The Legs of a Child


(And The Marlboro Papers Vol. 1)


The early poems of:


Lee Rector


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My powers of instinct are broken down

Into a mental pacifier.

The directions I take are none other

Than those of ones least connected to me.

I have lost my courage, my will, my devotion,

And yes, I have lost my God.

For my god can be called the essence of falsehood.

My character is as the erosion of the soil

My life as an equipage on a rocky road.

My era will eventuate into the greatest jumble

Of all languor.

My mind, the most lethal weapon I possess.




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Life in a nutshell

Could be described as this

You shoot a rocket for a goal

And always you will miss

You catch a falling star

And it will burn your hand

You buy a cut-rate island

And find it only sand.

But if you stop to think,

Still life is rather grand!




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Driving rain,

Why donít you fall elsewhere?

I canít get the chance

To dry my soul.

I canít get the chance to live.


Streaking lightening,

Why donít you strike elsewhere?

I am blinded by

Your intensity

I canít get the chance

To see.


Thundering roar,

Why donít you call elsewhere?

With wet soul

And blinded eyes,

Your call

Will not be answered.




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When I first opened my eyes

I saw that I must be

The one to take the initiative

To spread the word,

††††††††††† As I felt my talents grow

I decided to leave the greatest epitaph of all.

When I felt my growth cease,

I fadedÖ




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Welcome death,

So wonderful to find you at my doorstep.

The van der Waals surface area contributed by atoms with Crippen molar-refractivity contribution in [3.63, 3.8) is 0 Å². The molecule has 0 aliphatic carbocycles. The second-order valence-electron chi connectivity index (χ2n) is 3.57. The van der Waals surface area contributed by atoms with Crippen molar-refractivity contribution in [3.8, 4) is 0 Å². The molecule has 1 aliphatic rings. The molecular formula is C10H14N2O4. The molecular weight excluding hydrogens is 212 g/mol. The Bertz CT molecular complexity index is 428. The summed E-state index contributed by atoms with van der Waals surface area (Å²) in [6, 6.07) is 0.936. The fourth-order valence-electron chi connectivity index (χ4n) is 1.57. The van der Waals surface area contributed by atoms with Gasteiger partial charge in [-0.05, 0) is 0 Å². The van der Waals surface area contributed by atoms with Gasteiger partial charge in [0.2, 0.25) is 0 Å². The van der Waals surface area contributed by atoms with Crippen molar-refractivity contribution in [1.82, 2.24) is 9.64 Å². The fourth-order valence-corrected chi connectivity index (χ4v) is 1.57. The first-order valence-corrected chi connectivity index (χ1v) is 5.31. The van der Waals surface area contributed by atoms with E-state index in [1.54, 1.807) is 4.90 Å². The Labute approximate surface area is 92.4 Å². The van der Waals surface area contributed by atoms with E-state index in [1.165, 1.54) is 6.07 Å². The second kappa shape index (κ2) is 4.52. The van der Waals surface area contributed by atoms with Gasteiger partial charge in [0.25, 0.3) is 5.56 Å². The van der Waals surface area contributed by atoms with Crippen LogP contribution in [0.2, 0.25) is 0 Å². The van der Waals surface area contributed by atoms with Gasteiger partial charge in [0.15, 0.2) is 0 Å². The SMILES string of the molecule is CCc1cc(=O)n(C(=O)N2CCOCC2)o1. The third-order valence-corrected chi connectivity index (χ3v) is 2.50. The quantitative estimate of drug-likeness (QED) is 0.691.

My tears will never miss my life,

Although theyíll miss my mind.

But never the less, youíre a beautiful sight

To such a weary occupant.


I often wondered when youíd call

But now I could really care.

This side of the wall is so pleasant

Iíd never cross the line.


And now Iíve answered a question for you.

Thatís why grandpopís not home for Easter

And why a sťance does not uncover.




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Reprise for everlasting faith

Distinguishes between the noble.

Complete control of all that ainít

More so never over.

Last day of earth

Be still for some

And roust about for others.

But never cause undo of love

And heaven be uncovered.




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The Poets


We are an overemotional sect

But will never be forgotten.

Some of us believe in God

Some others think itís rotten.

But no one will let us down

Weíll always be a copy.

And some of it is rather good

But most of it is sloppy.




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Antagonistic as it might be

The last forever ceases

And calls the little running man

For one brief moment to stop

Forever seemed the secondís pause

For called from deathís own evil

For leaving the earthís orbit

To visit, calls the Devil.




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I sat and watched the ripples on a lake

And watched the shadows on the water cast.